Key thoughts on integration in orthopedics — Dr. Bert MandelbaumFeatured
On a global scale, healthcare is in a period of integration. Major medical centers and physician practices are merging and acquiring one another to form larger networks and leverage partnerships going forward.
"The integration is a consequence of everything from the narrow networks to bundled payments to a new opportunity at population management with the hospital systems," says Bert Mandelbaum, MD, an orthopedic surgeon with Santa Monica (Calif.) Orthopaedic & Sports Medicine Group. "When you look down to the narrow networks and global fees, as well as bundled payments, there are marketing opportunities in a large group which can still enhance the individual physician."
But the consolidation has a different impact on physician practices depending on where they're located. For physicians in a large group, such as the Hospital for Special Surgery in New York City or Rush University Medical Center in Chicago, there are clear benefits. Surgeons who are part of larger independent physician groups like Rothman Institute in Philadelphia, OrthoIndy or OrthoCarolina can also benefit from economies of scale.
Many of the big networks come in geographical distribution instead of one local environment. The only practices escaping consolidation are those in small towns and rural areas, but even there physicians are seeking alignment with hospitals or other groups. And there are challenges to both practice environments.
"Speaking as a physician directly involved with a large medical group and center, there are challenges for physician leadership in realizing the opportunities in healthcare and developing the right relationships," says Dr. Mandelbaum. "Orthopedic groups want to further enhance and develop physician networks as well as challenge payers in terms of reimbursement levels. They're also challenging the relationship between quality and payments. Physicians need to find a place for themselves before the music stops."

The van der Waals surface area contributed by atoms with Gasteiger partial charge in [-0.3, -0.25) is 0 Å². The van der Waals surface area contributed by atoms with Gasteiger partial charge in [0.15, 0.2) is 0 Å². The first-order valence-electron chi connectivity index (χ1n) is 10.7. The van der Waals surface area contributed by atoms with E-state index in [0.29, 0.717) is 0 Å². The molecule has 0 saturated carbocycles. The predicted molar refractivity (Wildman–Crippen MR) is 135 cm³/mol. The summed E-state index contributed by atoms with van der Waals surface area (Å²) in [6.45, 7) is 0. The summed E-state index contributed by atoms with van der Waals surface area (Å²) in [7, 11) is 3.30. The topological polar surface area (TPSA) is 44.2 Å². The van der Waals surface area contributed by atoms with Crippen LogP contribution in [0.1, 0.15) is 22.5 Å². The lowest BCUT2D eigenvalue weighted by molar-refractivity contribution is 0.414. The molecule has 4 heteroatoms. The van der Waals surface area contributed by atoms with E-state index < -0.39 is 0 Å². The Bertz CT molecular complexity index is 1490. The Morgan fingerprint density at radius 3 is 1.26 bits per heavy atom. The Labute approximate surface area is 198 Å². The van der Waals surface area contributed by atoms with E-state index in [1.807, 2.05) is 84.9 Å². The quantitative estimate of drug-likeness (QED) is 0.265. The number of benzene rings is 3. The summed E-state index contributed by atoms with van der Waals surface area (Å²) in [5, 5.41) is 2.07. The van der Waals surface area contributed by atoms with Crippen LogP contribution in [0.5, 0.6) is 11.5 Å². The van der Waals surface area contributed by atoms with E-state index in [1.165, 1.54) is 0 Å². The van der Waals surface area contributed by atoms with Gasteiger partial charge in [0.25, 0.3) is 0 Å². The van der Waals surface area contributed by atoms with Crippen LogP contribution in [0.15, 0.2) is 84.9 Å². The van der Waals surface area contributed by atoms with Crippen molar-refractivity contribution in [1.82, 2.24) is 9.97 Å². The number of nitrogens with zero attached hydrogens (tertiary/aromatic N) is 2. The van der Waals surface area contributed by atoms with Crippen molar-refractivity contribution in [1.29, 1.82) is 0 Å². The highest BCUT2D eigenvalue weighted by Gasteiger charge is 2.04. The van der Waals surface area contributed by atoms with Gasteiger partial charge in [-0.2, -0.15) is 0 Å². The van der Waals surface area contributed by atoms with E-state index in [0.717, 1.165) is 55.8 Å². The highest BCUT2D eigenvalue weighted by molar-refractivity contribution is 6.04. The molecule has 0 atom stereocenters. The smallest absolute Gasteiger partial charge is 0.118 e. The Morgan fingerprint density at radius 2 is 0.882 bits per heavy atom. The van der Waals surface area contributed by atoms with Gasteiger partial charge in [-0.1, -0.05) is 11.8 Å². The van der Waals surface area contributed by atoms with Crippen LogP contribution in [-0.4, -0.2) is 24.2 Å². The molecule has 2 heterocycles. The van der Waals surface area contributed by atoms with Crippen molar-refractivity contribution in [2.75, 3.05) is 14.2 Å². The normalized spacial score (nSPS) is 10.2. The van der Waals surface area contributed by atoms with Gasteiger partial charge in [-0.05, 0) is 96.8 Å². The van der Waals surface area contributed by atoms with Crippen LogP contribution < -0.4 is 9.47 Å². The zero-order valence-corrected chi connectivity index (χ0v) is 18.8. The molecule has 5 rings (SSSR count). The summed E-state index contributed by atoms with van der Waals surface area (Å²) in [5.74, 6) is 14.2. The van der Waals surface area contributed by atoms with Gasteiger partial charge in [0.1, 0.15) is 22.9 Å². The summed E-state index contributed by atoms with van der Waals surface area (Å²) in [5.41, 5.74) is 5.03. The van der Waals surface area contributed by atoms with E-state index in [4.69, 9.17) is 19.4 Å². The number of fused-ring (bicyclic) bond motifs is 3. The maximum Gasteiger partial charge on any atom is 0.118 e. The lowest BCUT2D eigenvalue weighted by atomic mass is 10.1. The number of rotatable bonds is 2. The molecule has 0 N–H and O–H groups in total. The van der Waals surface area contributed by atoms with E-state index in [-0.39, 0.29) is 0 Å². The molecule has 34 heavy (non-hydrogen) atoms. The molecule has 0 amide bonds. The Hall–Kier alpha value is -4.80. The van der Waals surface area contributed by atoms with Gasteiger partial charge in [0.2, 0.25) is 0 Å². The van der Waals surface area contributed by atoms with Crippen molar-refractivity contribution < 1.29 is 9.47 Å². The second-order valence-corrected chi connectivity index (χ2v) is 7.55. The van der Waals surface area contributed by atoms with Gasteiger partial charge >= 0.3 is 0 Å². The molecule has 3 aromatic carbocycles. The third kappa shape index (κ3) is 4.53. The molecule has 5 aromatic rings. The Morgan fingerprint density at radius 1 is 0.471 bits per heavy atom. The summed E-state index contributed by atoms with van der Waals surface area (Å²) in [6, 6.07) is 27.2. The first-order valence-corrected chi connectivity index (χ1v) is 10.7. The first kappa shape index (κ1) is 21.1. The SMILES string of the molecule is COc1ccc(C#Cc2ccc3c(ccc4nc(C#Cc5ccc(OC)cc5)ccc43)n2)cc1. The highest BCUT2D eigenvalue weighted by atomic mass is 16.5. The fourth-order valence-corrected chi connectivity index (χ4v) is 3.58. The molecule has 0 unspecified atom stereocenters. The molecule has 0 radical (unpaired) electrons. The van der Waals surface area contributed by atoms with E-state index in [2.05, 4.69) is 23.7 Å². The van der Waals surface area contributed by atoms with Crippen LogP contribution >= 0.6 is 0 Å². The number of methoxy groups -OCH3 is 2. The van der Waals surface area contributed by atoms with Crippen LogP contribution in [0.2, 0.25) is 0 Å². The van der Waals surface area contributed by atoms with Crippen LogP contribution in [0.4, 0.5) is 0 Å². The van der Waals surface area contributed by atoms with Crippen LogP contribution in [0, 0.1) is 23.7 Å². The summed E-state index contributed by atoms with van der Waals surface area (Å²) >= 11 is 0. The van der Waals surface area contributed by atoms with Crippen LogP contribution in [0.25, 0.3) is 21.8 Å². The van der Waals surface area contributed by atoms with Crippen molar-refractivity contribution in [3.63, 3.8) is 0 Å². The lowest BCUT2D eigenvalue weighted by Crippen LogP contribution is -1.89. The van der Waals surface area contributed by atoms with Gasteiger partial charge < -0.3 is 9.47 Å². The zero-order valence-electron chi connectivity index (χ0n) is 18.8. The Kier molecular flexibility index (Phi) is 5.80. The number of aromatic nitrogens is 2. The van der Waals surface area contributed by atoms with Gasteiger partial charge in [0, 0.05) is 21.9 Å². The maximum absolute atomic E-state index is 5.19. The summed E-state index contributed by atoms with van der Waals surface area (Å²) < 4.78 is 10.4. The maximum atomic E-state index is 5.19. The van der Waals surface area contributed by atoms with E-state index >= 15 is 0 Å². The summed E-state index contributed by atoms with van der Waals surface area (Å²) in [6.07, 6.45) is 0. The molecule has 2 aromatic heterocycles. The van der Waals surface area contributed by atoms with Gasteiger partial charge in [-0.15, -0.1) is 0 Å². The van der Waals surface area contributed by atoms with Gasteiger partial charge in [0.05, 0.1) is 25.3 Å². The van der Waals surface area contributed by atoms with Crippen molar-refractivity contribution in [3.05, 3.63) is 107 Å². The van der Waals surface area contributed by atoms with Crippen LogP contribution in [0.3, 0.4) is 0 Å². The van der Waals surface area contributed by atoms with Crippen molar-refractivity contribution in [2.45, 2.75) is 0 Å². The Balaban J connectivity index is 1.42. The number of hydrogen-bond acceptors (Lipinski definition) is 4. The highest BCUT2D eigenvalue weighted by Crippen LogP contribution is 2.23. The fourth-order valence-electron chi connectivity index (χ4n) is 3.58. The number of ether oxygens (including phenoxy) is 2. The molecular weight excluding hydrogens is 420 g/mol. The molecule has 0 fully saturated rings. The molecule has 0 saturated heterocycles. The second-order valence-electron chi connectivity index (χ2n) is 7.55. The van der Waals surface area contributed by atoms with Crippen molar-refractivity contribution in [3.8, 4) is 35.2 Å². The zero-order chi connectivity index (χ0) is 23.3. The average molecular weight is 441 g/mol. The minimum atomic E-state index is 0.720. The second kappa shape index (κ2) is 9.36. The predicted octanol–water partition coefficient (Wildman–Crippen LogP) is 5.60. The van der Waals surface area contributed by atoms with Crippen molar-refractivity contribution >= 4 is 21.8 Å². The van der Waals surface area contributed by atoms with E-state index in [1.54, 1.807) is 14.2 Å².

At Kerlan-Jobe, Dr. Mandelbaum is working with his colleagues to find the right balance for expansion. The group is targeting specialists in knee arthroplasty for future growth, as the procedures are expected to increase six-fold in the next 15 years.
"You want to balance your group to meet the demand coming down the pipe," he says. "There are other challenges with the aging population increasing exponentially. There are changes in the hospital dynamics for distributing patients, and the patients who make up our core base are getting older every day."
As the 90-plus year old population grows, their medical costs increase significantly and there is a growing gap between providing the revenue to pay for their healthcare in the physician community. There are fewer healthcare dollars in the Medicare budget to spread around, and the response will be decreased Medicare reimbursement."
In response, the government could increase the Medicare beneficiary age minimum, but the action hasn't been taken," says Dr. Mandelbaum. "From an orthopedic surgeon perspective, there is a greater demand for the ability to manage patients but less money in the social security pot."